He caught me by the ice machine rubbing the bags under by eyes with ice cubes.

“You crying? Oh my god, angel-face, what you think, you’re supposed to be happy? Why you think that?”

from Sweetbitter by Stephanie Danler

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Arbitrary Arbitrators

My dad told me I’d enjoy college; that one day there I’d look around and realize that I – by far – was not the smartest person in the room. He was right; I enjoyed that as an undergraduate, and learned so much from learning with people far brighter than I am. But as a graduate student it’s been much harder to enjoy the sense the I lag far behind my classmates.

In graduate school I’ve had teachers suggest I consider leaving my academic program; reflecting doubts I’ve had. Professors have told me I wasn’t suited to the work; I don’t fit the mold. I’ve failed so many exams that you’d think I did it for fun. It’s hard not to take the comments and poor grades personally, since I’m the one earning them with my performance. But the truth is that while my professors’ statements hurt, their grading should not. Every single professor – so far – has awarded me a passing grade. Sometimes it’s the lowest possible passing grade, but that doesn’t hold me back. As they say, actions speak louder than words. Even though the words sting.

 

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Message that greeted me outside school. Perhaps they shouldn’t give the students chalk during finals week.

Words, on the other hand, also show that how grades are earned can vary on the day. One of my professors assigned each of us to a group of five, and then had those groups both write a paper together and present it as a team. Since it was a group presentation, all of the comments were supposed to address the full group. However, the professor made an exception for me, writing; “Hannah’s presentation was very powerful. She came across as very well prepared and confident. Really grabbed our attention. Very convincing.” This is the same teacher who felt that our paper – heavily edited by yours truly – was “very lively, but at times it seemed a bit overly expressive given the subject matter of the paper.” Same verve, different grade.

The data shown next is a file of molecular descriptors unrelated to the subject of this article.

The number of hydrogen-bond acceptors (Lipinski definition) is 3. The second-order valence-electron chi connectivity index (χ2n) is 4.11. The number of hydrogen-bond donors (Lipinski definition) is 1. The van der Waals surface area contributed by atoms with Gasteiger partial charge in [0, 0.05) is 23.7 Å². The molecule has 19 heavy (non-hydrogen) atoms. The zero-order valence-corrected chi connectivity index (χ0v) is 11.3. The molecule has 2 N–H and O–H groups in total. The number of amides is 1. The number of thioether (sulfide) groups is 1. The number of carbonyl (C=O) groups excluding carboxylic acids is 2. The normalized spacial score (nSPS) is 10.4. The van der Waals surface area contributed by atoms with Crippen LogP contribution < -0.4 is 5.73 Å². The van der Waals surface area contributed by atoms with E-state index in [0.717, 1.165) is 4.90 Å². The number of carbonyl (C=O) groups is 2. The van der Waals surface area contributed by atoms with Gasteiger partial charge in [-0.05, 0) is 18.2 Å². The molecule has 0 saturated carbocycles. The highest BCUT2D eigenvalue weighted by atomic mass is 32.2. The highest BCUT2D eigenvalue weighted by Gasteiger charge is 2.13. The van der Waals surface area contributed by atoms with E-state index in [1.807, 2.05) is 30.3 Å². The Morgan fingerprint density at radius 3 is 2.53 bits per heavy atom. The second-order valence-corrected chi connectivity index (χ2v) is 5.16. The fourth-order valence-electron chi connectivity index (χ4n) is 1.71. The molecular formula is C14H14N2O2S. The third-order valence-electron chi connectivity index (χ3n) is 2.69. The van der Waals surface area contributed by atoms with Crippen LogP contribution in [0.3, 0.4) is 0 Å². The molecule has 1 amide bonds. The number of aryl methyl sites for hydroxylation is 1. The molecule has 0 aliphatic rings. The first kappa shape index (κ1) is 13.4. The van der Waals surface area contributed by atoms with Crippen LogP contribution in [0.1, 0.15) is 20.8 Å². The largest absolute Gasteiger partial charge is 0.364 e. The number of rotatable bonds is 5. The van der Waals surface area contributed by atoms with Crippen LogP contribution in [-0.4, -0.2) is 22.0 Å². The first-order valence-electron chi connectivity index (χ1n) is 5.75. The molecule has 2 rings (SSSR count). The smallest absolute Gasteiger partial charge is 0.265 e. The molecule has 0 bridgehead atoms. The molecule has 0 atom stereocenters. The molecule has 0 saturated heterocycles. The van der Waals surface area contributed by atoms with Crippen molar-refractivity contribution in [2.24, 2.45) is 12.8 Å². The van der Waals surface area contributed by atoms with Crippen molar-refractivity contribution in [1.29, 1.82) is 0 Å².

So, maybe I can’t win. But I can accept my grades with good grace. While a bad grade may make me feel stupid, it does not mean that I am; it just means that I’m surrounded by people who know more than me.

“Don’t get me started.” She took a long slug of champagne and handed it off to me. “I wanted to be an actress; that was my biggest mistake. But who knows, maybe there’s still hope for my starring role in Busted: A True Crime Story of Not Getting Away with It.”

My stomach churned, not from the Thai food mixed with my second burger of the day, mixed with champagne, but from the realization that we were in fact an Oxygen network original series waiting to happen.

from The Assistants by Camille Perri

Dance of the Cactus

“It’s a cactus ballet,” I explained, when questioned about my evening plans to take in what New York has to offer. Apparently, it wasn’t a good enough answer. So, I tried again.

“It’s titled Opus Cactus. So it probably has a cactus, or cacti. And it’s definitely a ballet. The New York Times said so.”

My questioner mulled it over, and tried to clarify; “So it’s people dressed as cacti?”

“Maybe?” I offered.

“So, it’s people dressed as cacti just sitting with the sun on them?” was the prompt follow up.

“Entirely possible,” I confirmed.

“I’m afraid you might be disappointed,” they offered, gently.

“That’s why I only paid enough to get the cheap seats,” I agreed.

In the end, it didn’t matter what I paid – I didn’t see anything from my cheap seats. When the usher checked my ticket, he told me to find an empty seat and enjoy the show from there. And so I did.

Momix’s Opus Cactus starts off as tumbleweed enactment, or so I assume given the glowing green balls that tumble across the otherwise dark stage. Presumably, the tumbleweeds’ perfect tumbles, spins, and bounces are being performed by the ballerinas and ballerinos whose work is seen through the rest of the evening’s performances. But that opacity – the questions of what and who is on the stage – is repeated throughout the night. The dancers portray gila monsters, an ostrich, and snakes. The impersonations are uncanny, but even if they weren’t, those are the names of individual pieces. Despite some more ambiguous names, I believe I also saw birds fly, the sun and moon, and a cactus bloom. Throughout it all, the dancers were powerful in their grace. The thrumming music would fit a nature documentary. Dances are modern, a mix of traditional ballet movement and gravity-defying gymnastics. It’s weird and magnetic, not unlike the desert.